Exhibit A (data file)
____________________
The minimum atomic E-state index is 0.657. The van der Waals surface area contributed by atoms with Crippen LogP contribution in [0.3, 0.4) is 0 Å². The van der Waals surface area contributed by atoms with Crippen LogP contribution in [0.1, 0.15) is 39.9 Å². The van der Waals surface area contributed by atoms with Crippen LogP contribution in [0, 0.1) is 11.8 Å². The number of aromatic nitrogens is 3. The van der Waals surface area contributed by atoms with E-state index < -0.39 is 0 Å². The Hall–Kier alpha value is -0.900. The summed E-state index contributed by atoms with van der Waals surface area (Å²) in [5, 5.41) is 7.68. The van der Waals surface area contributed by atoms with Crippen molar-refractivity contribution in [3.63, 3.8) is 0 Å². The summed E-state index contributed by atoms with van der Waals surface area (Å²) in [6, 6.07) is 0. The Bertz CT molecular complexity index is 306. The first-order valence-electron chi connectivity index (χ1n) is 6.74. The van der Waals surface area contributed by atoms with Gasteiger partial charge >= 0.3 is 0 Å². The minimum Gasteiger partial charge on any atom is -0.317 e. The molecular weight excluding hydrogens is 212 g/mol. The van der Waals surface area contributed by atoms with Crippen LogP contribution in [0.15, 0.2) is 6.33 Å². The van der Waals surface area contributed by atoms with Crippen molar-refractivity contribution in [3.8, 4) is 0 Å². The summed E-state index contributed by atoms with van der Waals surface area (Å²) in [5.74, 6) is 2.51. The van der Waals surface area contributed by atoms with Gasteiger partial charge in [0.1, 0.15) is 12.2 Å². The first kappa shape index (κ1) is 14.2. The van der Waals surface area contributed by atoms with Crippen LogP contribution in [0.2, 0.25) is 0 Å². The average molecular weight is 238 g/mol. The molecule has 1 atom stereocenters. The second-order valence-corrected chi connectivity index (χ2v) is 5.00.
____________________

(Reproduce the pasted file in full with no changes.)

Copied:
The minimum atomic E-state index is 0.657. The van der Waals surface area contributed by atoms with Crippen LogP contribution in [0.3, 0.4) is 0 Å². The van der Waals surface area contributed by atoms with Crippen LogP contribution in [0.1, 0.15) is 39.9 Å². The van der Waals surface area contributed by atoms with Crippen LogP contribution in [0, 0.1) is 11.8 Å². The number of aromatic nitrogens is 3. The van der Waals surface area contributed by atoms with E-state index < -0.39 is 0 Å². The Hall–Kier alpha value is -0.900. The summed E-state index contributed by atoms with van der Waals surface area (Å²) in [5, 5.41) is 7.68. The van der Waals surface area contributed by atoms with Crippen molar-refractivity contribution in [3.63, 3.8) is 0 Å². The summed E-state index contributed by atoms with van der Waals surface area (Å²) in [6, 6.07) is 0. The Bertz CT molecular complexity index is 306. The first-order valence-electron chi connectivity index (χ1n) is 6.74. The van der Waals surface area contributed by atoms with Gasteiger partial charge >= 0.3 is 0 Å². The minimum Gasteiger partial charge on any atom is -0.317 e. The molecular weight excluding hydrogens is 212 g/mol. The van der Waals surface area contributed by atoms with Crippen LogP contribution in [0.15, 0.2) is 6.33 Å². The van der Waals surface area contributed by atoms with Crippen molar-refractivity contribution in [3.8, 4) is 0 Å². The summed E-state index contributed by atoms with van der Waals surface area (Å²) in [5.74, 6) is 2.51. The van der Waals surface area contributed by atoms with Gasteiger partial charge in [0.1, 0.15) is 12.2 Å². The first kappa shape index (κ1) is 14.2. The van der Waals surface area contributed by atoms with Crippen LogP contribution in [0.2, 0.25) is 0 Å². The average molecular weight is 238 g/mol. The molecule has 1 atom stereocenters. The second-order valence-corrected chi connectivity index (χ2v) is 5.00.